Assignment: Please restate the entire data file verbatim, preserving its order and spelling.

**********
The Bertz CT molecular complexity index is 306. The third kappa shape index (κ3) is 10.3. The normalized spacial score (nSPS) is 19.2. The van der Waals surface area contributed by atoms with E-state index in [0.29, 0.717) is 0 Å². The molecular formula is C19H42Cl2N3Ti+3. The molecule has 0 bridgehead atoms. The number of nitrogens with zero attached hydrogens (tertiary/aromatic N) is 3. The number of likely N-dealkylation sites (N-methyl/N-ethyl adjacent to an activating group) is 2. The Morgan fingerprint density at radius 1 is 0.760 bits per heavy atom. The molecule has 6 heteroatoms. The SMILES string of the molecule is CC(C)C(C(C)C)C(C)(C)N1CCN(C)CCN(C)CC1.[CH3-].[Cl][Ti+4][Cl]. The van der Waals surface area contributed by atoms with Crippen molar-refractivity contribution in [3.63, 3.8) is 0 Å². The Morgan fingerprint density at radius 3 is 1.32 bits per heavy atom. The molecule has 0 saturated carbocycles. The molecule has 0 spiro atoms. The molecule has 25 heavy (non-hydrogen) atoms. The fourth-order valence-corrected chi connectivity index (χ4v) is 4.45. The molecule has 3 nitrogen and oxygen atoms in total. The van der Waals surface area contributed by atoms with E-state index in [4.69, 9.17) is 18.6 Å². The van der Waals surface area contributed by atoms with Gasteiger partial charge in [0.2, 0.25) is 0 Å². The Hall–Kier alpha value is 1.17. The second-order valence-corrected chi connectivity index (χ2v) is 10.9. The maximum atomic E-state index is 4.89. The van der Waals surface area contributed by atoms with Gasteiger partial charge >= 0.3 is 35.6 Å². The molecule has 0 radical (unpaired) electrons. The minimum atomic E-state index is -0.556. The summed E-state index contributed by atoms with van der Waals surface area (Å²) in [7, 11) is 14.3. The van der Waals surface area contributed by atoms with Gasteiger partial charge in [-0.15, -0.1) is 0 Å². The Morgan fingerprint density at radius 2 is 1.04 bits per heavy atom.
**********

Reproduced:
The Bertz CT molecular complexity index is 306. The third kappa shape index (κ3) is 10.3. The normalized spacial score (nSPS) is 19.2. The van der Waals surface area contributed by atoms with E-state index in [0.29, 0.717) is 0 Å². The molecular formula is C19H42Cl2N3Ti+3. The molecule has 0 bridgehead atoms. The number of nitrogens with zero attached hydrogens (tertiary/aromatic N) is 3. The number of likely N-dealkylation sites (N-methyl/N-ethyl adjacent to an activating group) is 2. The Morgan fingerprint density at radius 1 is 0.760 bits per heavy atom. The molecule has 6 heteroatoms. The SMILES string of the molecule is CC(C)C(C(C)C)C(C)(C)N1CCN(C)CCN(C)CC1.[CH3-].[Cl][Ti+4][Cl]. The van der Waals surface area contributed by atoms with Crippen molar-refractivity contribution in [3.63, 3.8) is 0 Å². The Morgan fingerprint density at radius 3 is 1.32 bits per heavy atom. The molecule has 0 saturated carbocycles. The molecule has 0 spiro atoms. The molecule has 25 heavy (non-hydrogen) atoms. The fourth-order valence-corrected chi connectivity index (χ4v) is 4.45. The molecule has 3 nitrogen and oxygen atoms in total. The van der Waals surface area contributed by atoms with E-state index in [4.69, 9.17) is 18.6 Å². The van der Waals surface area contributed by atoms with Gasteiger partial charge in [0.2, 0.25) is 0 Å². The Hall–Kier alpha value is 1.17. The second-order valence-corrected chi connectivity index (χ2v) is 10.9. The maximum atomic E-state index is 4.89. The van der Waals surface area contributed by atoms with Gasteiger partial charge >= 0.3 is 35.6 Å². The molecule has 0 radical (unpaired) electrons. The minimum atomic E-state index is -0.556. The summed E-state index contributed by atoms with van der Waals surface area (Å²) in [7, 11) is 14.3. The van der Waals surface area contributed by atoms with Gasteiger partial charge in [-0.15, -0.1) is 0 Å². The Morgan fingerprint density at radius 2 is 1.04 bits per heavy atom.